In patients undergoing reconstructive surgery of the face, treatment with botulinum toxin A (BTX-A, or ‘Botox’) can improve the final appearance of surgical scars, reports a clinical trial in the March issue of Plastic and Reconstructive Surgery®, the official medical journal of the American Society of Plastic Surgeons (ASPS).
“This study demonstrates that early post-surgical botulinum toxin injections can produce better, narrower, and flatter facial surgical scars,” according to the study by XiaoXi Lin, MD, PhD, and colleagues of Shanghai Jiao Tong University School of Medicine. The results add to the growing list of clinical applications for BTX-A—beyond its cosmetic use in treating facial lines and wrinkles.
The study included 16 patients undergoing facial plastic and reconstructive surgery at the authors’ department over a four-month period. The patients averaged 12 years of age. Most were undergoing surgery for some type of disfiguring facial birthmark, such as a melanocytic nevus or port wine stain.
In each patient, half of the facial scar was randomly assigned to treatment with BTX-A or inactive saline (placebo) solution, injected immediately at the end of surgery. Six months later, independent plastic surgeons made measurements and rated the appearance of both sides of the scar. The scars averaged 6.74 centimeters in length, with a range of three to 16 centimeters (about one to six inches). The study included follow-up data in 14 patients.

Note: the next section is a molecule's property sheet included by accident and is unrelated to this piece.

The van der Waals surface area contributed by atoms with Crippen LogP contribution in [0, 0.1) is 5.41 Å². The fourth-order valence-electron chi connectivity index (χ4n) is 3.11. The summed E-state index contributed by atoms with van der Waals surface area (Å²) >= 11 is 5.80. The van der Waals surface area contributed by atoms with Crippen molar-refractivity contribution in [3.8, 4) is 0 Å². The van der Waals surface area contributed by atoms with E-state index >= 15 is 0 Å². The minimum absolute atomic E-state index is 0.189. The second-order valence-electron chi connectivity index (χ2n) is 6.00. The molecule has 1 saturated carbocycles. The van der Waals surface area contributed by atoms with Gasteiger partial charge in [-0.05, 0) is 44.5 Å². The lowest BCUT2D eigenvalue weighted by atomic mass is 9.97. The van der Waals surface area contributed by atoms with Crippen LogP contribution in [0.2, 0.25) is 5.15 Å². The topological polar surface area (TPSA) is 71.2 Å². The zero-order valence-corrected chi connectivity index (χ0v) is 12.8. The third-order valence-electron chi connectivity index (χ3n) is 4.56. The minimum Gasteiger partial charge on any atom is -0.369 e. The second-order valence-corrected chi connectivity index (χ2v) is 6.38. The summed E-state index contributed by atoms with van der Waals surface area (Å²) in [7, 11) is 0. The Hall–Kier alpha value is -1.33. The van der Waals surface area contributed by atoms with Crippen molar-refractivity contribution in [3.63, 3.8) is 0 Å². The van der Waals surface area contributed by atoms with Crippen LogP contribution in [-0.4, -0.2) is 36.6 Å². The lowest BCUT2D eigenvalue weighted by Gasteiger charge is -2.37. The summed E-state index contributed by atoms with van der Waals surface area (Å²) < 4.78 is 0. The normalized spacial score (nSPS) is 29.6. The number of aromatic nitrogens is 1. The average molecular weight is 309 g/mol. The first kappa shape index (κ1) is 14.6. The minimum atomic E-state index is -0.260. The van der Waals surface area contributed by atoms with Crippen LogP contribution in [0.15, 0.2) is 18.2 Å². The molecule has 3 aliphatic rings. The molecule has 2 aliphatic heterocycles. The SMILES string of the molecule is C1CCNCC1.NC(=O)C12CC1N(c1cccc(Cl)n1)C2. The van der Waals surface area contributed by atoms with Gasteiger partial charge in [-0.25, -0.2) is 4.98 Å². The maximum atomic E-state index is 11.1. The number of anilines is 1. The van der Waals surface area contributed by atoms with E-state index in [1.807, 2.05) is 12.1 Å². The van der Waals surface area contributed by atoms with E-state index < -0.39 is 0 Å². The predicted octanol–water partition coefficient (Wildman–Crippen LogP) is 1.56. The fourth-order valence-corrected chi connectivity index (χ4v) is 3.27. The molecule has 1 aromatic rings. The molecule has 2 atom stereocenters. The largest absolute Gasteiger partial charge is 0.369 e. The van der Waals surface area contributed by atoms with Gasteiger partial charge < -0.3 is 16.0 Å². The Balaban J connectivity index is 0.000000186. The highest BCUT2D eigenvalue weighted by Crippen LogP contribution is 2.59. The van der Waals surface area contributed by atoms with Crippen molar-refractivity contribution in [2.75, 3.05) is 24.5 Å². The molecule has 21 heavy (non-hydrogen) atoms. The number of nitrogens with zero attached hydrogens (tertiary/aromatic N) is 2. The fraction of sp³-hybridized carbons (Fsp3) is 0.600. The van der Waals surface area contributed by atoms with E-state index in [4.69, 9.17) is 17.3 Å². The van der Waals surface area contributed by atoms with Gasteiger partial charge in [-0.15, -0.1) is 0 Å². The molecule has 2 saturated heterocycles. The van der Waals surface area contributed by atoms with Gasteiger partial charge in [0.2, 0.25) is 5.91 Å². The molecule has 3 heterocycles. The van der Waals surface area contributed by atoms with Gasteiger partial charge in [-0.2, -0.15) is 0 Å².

By several measures, the final appearance of the scar was significantly better on the half treated with BTX-A. On a 0- to 10-point scale (with 0 being worst and 10 being best), the surgeon’s ratings for overall scar appearance averaged 5.76 on the half treated with BTX-A versus 4.97 on the placebo-treated half.
The BTX-A-treated sides were also lower and narrower than then comparison sides. Other scar characteristics (color, pliability, and vascularity) were not significantly different.
Injection of BTX-A—best known by the brand name Botox—is widely used for treatment of facial lines and wrinkles. It is the most common cosmetic procedure in the United States, with about 7 million BTX-A injection procedures performed in 2016, according to ASPS statistics. In recent years, BTX-A has also been effectively used to treat a wide range of non-cosmetic problems as well.
How does BTX-A affect the process of scar formation? “Temporary muscular paralysis induced by BTX-A could decrease movement and stress around a healing wound,” Dr. Lin and coauthors speculate. “This relief of tension may help prevent facial scar widening, hypertrophy and hyperpigmentation.” They cite previous studies suggesting that BTX-A might also inhibit certain cells (fibroblasts) and mediators involved in scar.
The authors note some important limitations of their preliminary study, particularly the small number of patients included. They propose further studies comparing the effects of BTX-A on surgical scars with different injection techniques and in different locations on the face.
In a featured video on the Plastic and Reconstructive Surgery website, Editor-in-Chief Rod J. Rohrich, MD, notes that previous studies have reported the use of BTX-A to treat a variety of problems, “including chronic migraines, twitching eyelids, extreme sweating, crossed eyes, and more.” He adds, “While more research is needed, this new [study] may demonstrate that early post-surgical injections of botulinum toxin can produce better, smaller, and flatter facial surgical scars.”